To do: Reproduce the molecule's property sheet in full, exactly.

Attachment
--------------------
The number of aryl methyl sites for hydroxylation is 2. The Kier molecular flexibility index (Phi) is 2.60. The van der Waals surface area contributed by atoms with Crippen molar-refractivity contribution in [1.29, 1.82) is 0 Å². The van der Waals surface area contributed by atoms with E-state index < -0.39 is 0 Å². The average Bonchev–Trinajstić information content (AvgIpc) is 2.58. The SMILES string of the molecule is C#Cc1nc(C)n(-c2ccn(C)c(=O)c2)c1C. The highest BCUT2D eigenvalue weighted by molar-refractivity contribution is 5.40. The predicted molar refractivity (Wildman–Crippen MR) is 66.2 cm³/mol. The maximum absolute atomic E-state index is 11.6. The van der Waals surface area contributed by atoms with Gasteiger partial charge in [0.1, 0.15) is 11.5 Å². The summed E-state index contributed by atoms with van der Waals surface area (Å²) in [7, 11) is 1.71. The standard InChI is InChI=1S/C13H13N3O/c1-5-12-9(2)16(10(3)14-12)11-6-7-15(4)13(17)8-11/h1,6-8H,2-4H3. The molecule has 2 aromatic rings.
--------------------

The number of aryl methyl sites for hydroxylation is 2. The Kier molecular flexibility index (Phi) is 2.60. The van der Waals surface area contributed by atoms with Crippen molar-refractivity contribution in [1.29, 1.82) is 0 Å². The van der Waals surface area contributed by atoms with E-state index < -0.39 is 0 Å². The average Bonchev–Trinajstić information content (AvgIpc) is 2.58. The SMILES string of the molecule is C#Cc1nc(C)n(-c2ccn(C)c(=O)c2)c1C. The highest BCUT2D eigenvalue weighted by molar-refractivity contribution is 5.40. The predicted molar refractivity (Wildman–Crippen MR) is 66.2 cm³/mol. The maximum absolute atomic E-state index is 11.6. The van der Waals surface area contributed by atoms with Gasteiger partial charge in [0.1, 0.15) is 11.5 Å². The summed E-state index contributed by atoms with van der Waals surface area (Å²) in [7, 11) is 1.71. The standard InChI is InChI=1S/C13H13N3O/c1-5-12-9(2)16(10(3)14-12)11-6-7-15(4)13(17)8-11/h1,6-8H,2-4H3. The molecule has 2 aromatic rings.